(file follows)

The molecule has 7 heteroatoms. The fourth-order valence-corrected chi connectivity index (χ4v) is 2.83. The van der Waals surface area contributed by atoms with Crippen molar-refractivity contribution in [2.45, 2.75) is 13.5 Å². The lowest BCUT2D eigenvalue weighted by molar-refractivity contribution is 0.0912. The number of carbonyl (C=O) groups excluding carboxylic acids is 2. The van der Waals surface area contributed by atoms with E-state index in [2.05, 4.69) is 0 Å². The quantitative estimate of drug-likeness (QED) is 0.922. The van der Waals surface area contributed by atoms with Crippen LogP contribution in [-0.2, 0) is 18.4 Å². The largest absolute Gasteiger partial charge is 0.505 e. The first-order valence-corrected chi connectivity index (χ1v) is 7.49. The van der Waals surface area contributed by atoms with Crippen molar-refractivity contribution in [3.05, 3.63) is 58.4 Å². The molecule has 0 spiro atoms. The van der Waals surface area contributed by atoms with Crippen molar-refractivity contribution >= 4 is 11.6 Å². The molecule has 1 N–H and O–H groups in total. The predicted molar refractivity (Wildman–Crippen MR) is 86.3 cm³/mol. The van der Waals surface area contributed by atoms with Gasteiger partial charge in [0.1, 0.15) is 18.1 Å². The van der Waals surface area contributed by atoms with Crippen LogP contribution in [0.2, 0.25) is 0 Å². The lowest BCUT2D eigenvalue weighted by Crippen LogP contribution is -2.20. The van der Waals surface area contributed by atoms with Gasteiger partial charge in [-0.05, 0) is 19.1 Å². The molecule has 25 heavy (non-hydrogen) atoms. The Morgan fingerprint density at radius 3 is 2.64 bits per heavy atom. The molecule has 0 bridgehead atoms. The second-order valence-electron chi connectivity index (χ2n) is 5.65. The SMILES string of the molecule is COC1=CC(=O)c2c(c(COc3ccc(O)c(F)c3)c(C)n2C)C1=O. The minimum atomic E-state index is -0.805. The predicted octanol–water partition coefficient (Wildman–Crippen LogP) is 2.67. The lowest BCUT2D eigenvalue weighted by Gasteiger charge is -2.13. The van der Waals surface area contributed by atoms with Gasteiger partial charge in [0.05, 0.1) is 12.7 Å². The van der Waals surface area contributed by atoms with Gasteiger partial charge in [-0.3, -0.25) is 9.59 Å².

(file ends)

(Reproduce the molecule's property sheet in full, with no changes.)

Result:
The molecule has 7 heteroatoms. The fourth-order valence-corrected chi connectivity index (χ4v) is 2.83. The van der Waals surface area contributed by atoms with Crippen molar-refractivity contribution in [2.45, 2.75) is 13.5 Å². The lowest BCUT2D eigenvalue weighted by molar-refractivity contribution is 0.0912. The number of carbonyl (C=O) groups excluding carboxylic acids is 2. The van der Waals surface area contributed by atoms with E-state index in [2.05, 4.69) is 0 Å². The quantitative estimate of drug-likeness (QED) is 0.922. The van der Waals surface area contributed by atoms with Crippen LogP contribution in [-0.2, 0) is 18.4 Å². The largest absolute Gasteiger partial charge is 0.505 e. The first-order valence-corrected chi connectivity index (χ1v) is 7.49. The van der Waals surface area contributed by atoms with Crippen molar-refractivity contribution in [3.05, 3.63) is 58.4 Å². The molecule has 0 spiro atoms. The van der Waals surface area contributed by atoms with Crippen molar-refractivity contribution >= 4 is 11.6 Å². The molecule has 1 N–H and O–H groups in total. The predicted molar refractivity (Wildman–Crippen MR) is 86.3 cm³/mol. The van der Waals surface area contributed by atoms with Gasteiger partial charge in [0.1, 0.15) is 18.1 Å². The van der Waals surface area contributed by atoms with Crippen LogP contribution in [0.2, 0.25) is 0 Å². The lowest BCUT2D eigenvalue weighted by Crippen LogP contribution is -2.20. The van der Waals surface area contributed by atoms with Gasteiger partial charge in [-0.05, 0) is 19.1 Å². The molecule has 25 heavy (non-hydrogen) atoms. The Morgan fingerprint density at radius 3 is 2.64 bits per heavy atom. The molecule has 0 bridgehead atoms. The second-order valence-electron chi connectivity index (χ2n) is 5.65. The SMILES string of the molecule is COC1=CC(=O)c2c(c(COc3ccc(O)c(F)c3)c(C)n2C)C1=O. The minimum atomic E-state index is -0.805. The predicted octanol–water partition coefficient (Wildman–Crippen LogP) is 2.67. The lowest BCUT2D eigenvalue weighted by Gasteiger charge is -2.13. The van der Waals surface area contributed by atoms with Gasteiger partial charge in [0.05, 0.1) is 12.7 Å². The van der Waals surface area contributed by atoms with Gasteiger partial charge in [-0.3, -0.25) is 9.59 Å².